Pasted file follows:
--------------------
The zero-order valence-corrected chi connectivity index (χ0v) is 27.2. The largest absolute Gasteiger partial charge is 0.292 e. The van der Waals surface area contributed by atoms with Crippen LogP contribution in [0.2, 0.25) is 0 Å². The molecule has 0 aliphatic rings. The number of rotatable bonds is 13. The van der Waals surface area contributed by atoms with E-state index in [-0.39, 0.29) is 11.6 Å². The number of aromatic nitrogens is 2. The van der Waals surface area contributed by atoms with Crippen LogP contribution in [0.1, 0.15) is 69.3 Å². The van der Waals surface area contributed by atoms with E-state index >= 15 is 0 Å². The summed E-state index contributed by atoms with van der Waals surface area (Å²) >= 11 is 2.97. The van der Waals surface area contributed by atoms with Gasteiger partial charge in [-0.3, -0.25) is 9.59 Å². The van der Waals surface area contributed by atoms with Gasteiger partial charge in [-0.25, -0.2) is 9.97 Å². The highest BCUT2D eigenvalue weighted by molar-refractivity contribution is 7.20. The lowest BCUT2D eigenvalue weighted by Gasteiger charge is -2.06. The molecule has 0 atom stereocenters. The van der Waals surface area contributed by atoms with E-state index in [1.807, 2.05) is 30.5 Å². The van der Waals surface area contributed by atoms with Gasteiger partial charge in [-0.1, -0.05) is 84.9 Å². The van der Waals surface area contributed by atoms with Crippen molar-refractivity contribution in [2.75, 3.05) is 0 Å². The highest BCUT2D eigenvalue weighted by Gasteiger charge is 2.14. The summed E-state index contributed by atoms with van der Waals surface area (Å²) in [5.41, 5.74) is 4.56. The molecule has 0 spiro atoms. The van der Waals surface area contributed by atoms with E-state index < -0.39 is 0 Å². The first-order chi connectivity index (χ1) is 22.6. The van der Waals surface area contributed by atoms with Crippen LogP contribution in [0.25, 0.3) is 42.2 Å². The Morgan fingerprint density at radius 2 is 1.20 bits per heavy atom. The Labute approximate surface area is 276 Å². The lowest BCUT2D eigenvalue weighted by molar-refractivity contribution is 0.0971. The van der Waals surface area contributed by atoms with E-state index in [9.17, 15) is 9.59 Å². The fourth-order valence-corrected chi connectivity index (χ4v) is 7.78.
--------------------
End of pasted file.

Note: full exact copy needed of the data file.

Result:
The zero-order valence-corrected chi connectivity index (χ0v) is 27.2. The largest absolute Gasteiger partial charge is 0.292 e. The van der Waals surface area contributed by atoms with Crippen LogP contribution in [0.2, 0.25) is 0 Å². The molecule has 0 aliphatic rings. The number of rotatable bonds is 13. The van der Waals surface area contributed by atoms with E-state index in [-0.39, 0.29) is 11.6 Å². The number of aromatic nitrogens is 2. The van der Waals surface area contributed by atoms with Crippen LogP contribution in [0.1, 0.15) is 69.3 Å². The van der Waals surface area contributed by atoms with E-state index >= 15 is 0 Å². The summed E-state index contributed by atoms with van der Waals surface area (Å²) >= 11 is 2.97. The van der Waals surface area contributed by atoms with Gasteiger partial charge in [-0.3, -0.25) is 9.59 Å². The van der Waals surface area contributed by atoms with Gasteiger partial charge in [-0.25, -0.2) is 9.97 Å². The highest BCUT2D eigenvalue weighted by molar-refractivity contribution is 7.20. The lowest BCUT2D eigenvalue weighted by Gasteiger charge is -2.06. The molecule has 0 atom stereocenters. The van der Waals surface area contributed by atoms with E-state index in [1.807, 2.05) is 30.5 Å². The van der Waals surface area contributed by atoms with Gasteiger partial charge in [-0.1, -0.05) is 84.9 Å². The van der Waals surface area contributed by atoms with Crippen molar-refractivity contribution in [2.75, 3.05) is 0 Å². The highest BCUT2D eigenvalue weighted by Gasteiger charge is 2.14. The summed E-state index contributed by atoms with van der Waals surface area (Å²) in [5.41, 5.74) is 4.56. The molecule has 0 spiro atoms. The van der Waals surface area contributed by atoms with E-state index < -0.39 is 0 Å². The first-order chi connectivity index (χ1) is 22.6. The van der Waals surface area contributed by atoms with Crippen LogP contribution in [0.25, 0.3) is 42.2 Å². The Morgan fingerprint density at radius 2 is 1.20 bits per heavy atom. The Labute approximate surface area is 276 Å². The lowest BCUT2D eigenvalue weighted by molar-refractivity contribution is 0.0971. The van der Waals surface area contributed by atoms with E-state index in [9.17, 15) is 9.59 Å². The fourth-order valence-corrected chi connectivity index (χ4v) is 7.78.